The Deputy referenced research in both of his questions. That issue is also critical. It relates to parts 2 and 3 of our submission. We have proposed extra funding of €50 million for core frontier research. A significant number of our top researchers and scientists do not receive national funding. that inhibits their capacity to build teams and develop the ability to compete for other funds such as from the ERC fund which I mentioned. If that issue is not addressed, we will certainly fall further down the rankings over time. The second aspect of research relates to the capital investment programme, in particular the facilities that need to be upgraded such as laboratories and technical equipment. That is directly related to the research agenda. Therefore, the two absolute priorities are addressing the issues of core funding and research in the context of direct funding and the capital investment programme.
I ask Mr. Casey to comment further on the Cassells report.
Mr. Michael Casey:
Committee members will be aware that the Cassells report set out a number of options, all of which involved additional investment in the context of core funding.
I suppose core funding is the funding that keeps the institutions ticking over. It is the bread and butter stuff. It is the area that has suffered dramatically in the past decade or so. It is fundamental to the quality of what universities produce, whether it is at undergraduate or research output level, etc.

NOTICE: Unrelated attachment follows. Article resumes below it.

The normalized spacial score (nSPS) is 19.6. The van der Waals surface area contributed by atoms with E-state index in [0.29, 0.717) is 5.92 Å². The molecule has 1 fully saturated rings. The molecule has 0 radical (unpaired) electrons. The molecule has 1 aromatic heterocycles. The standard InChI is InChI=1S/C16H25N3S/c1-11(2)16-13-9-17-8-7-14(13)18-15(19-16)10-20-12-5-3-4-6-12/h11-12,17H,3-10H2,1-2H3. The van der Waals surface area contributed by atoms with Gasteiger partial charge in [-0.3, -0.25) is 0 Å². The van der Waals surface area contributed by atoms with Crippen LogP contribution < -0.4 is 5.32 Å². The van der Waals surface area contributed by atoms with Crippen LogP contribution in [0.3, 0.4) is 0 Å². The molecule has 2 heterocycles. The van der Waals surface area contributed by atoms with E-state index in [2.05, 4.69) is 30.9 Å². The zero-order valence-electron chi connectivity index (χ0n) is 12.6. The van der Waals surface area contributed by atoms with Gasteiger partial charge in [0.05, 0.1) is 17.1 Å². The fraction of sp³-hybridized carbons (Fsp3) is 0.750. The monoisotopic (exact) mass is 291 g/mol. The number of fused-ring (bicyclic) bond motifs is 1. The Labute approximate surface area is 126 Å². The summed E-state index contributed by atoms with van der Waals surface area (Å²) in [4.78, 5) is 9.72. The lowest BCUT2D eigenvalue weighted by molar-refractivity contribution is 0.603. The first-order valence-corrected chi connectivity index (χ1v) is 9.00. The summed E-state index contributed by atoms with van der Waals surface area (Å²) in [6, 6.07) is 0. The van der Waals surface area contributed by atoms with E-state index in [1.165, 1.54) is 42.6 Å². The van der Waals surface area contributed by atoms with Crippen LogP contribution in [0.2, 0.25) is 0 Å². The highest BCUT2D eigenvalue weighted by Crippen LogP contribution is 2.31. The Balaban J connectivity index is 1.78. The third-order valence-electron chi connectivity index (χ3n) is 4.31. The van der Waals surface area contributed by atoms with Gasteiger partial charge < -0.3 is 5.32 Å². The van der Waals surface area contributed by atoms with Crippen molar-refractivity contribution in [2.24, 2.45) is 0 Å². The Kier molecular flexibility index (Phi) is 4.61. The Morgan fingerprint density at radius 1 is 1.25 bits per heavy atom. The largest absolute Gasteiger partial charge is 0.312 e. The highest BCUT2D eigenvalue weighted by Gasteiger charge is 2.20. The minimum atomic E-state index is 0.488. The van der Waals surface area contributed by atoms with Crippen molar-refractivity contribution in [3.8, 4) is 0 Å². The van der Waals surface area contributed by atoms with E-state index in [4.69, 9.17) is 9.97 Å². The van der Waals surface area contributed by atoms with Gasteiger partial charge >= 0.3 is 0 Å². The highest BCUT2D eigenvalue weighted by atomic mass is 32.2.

The Cassells report had 2015 as its baseline. At the time direct State grants to third level institutions amounted to €923 million. By 2019 that figure had increased to €1.1 billion, but in analysing the figure, it translates to an increase of €189 million over the period, with €102 million being subsumed by increases arising from pay restoration and centrally agreed pay costs which are outside the control of the universities. The increase in funding, net of pay awards, over the period was €87 million. The Cassells report identified a number of options. Now we are faced with the status quowith respect to maintaining the student contribution and increased State funding. The report identified increased investment by the State of €842 million by 2030. If we assume that figure applies on a flatline basis over the period, it amounts to €56 million per annum. On that basis, by 2019, we should have seen an increase of €225 million in real terms. As I indicated, the actual increase was €87 million; therefore, we are €138 million shy of where the Cassells report identified we should be. That is fundamental to the quality of what we produce and it is one of the risks for the sector in terms of investment.